1) The third–“Honor all those…”– is an interesting take on a line that usually states something more like “Be grateful”. This is worth a second thought: gratitude should be held for all, including everything and everyone that has brought this moment. In a sense, we might take that as a further examination of cause and effect, the Buddhist concept of karma.
2) “Work hard on self-improvement” used to be a favorite line for me, but the more I work on a spiritual practice, the less I like it. The reason why is because of the self-improvement. I would prefer something that does not emphasize self, as I feel the point of such a practice (a Buddhist practice, of which Usui was a priest) is seeing that all is one and the self is a storied creation. So, “Practice hard”, “Work diligently”, or “Work hard on improvement” would be better.

Here’s another translation for comparison:

For today only:
Do not anger
Do not worry
Be humble
Be honest in your work
Be compassionate to yourself and others

Notice that the same two lines resonate differently here, showing the difficulty in bringing these ideas across from the original Japanese.

I’ve condensed my own simplified version, which I find to be a bit more focused. Bring this to a meditative practice for a comparison of experience between the traditional and the simplified, or bring it to mind if in a painful mood or stressful situation (this shortened version is easier to pull to mind on the fly):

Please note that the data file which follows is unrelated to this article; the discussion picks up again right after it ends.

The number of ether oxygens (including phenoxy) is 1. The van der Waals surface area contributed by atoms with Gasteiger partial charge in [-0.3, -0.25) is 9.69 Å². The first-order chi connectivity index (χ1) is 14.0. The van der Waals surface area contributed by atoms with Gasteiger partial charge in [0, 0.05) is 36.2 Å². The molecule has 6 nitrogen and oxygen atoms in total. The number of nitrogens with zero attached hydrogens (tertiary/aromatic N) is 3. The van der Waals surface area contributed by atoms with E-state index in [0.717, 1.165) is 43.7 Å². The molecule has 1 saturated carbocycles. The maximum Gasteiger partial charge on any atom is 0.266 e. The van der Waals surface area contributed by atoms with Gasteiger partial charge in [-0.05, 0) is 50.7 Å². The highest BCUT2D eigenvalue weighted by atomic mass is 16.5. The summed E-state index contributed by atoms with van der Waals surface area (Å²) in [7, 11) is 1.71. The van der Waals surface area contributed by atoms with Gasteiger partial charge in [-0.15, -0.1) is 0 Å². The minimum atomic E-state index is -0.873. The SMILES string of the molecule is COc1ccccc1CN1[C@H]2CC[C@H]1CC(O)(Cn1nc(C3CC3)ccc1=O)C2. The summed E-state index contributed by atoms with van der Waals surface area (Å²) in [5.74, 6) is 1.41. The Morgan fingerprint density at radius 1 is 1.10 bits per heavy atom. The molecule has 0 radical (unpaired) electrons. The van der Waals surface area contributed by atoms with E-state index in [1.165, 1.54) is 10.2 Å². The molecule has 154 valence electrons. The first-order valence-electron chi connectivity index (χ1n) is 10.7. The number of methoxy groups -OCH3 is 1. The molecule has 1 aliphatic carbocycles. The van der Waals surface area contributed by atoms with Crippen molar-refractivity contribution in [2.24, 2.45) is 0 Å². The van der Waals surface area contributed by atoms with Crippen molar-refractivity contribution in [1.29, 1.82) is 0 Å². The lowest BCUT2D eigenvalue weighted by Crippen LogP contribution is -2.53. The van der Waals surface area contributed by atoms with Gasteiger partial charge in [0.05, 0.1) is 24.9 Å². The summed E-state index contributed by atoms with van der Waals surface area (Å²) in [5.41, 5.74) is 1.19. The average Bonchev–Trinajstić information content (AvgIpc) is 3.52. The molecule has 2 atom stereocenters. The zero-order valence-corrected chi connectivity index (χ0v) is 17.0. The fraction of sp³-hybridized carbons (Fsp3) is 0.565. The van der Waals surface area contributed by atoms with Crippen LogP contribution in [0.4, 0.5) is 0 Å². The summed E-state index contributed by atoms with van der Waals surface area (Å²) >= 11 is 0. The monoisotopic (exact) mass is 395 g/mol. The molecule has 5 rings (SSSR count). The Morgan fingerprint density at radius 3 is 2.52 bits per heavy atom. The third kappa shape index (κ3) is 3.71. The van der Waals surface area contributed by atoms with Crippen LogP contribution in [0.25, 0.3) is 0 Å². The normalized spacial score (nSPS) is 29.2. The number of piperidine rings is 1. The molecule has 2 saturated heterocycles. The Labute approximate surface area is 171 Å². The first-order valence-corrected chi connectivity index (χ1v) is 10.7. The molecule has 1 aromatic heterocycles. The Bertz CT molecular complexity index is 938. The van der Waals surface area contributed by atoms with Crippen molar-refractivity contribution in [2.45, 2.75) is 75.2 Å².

Now
Peace
Faith
Gratitude
Actualization
Compassion

By Faith, I don’t mean the word in some sense of divine delivery, rather the trust in life/the world that negates worry. This turns the traditional precepts around from pushing to negate worry to cultivating the positive state of trust in all. This is not about salvation but about trust and acceptance of the way things are.

By Actualization, I take some points from Dōgen’s Shōbōgenzō and turn them in my own way. Actualization here means practicing in a way to manifest/realize things as they are. I’m evoking what I see as the deepest of spiritual practices and calling for action in accordance with it. You could also think of this as wu wei from Taoism, a beautiful concept that I will have to write another post about. I’ve chosen the term “actualization” to move away from “work” which feels heavy and misleading for this meditation. Although, I have nothing against “working hard” nor do I want to suggest that work is not spiritual, I find “work” feels a bit clunky because of other connotations.

Now to the analysis of the opening line:
I’d like to open the following set of five posts by examining “Just for today”. This invocation of the precepts tells us to focus on the practice of these precepts for today without concern of how we have previously done or how we will proceed for years to come. We only have today to practice. This is always true. We cannot count on tomorrow arriving or for us to be in a healthy state to practice then. We live far too much of our lives in this lazy procrastination. Practice today, right now–as this moment and every return of this moment invites us to practice. My shortened version of the line is “Now”. Every moment is now, and every moment can be used for the practice of the precepts. You need not worry about how you have done before or whether you will fail in the next moment, but you should be aware that now is all you have, and there’s no guarantee that you will be capable of taking up your practice later. There’s no time to lose, but such a statement is not something depressing; rather, it’s the greatest, most uplifting opportunity.

May these words benefit all who read them.

Gassho!

Next Reiki: The Five Precepts Post – 1st Precept: Peace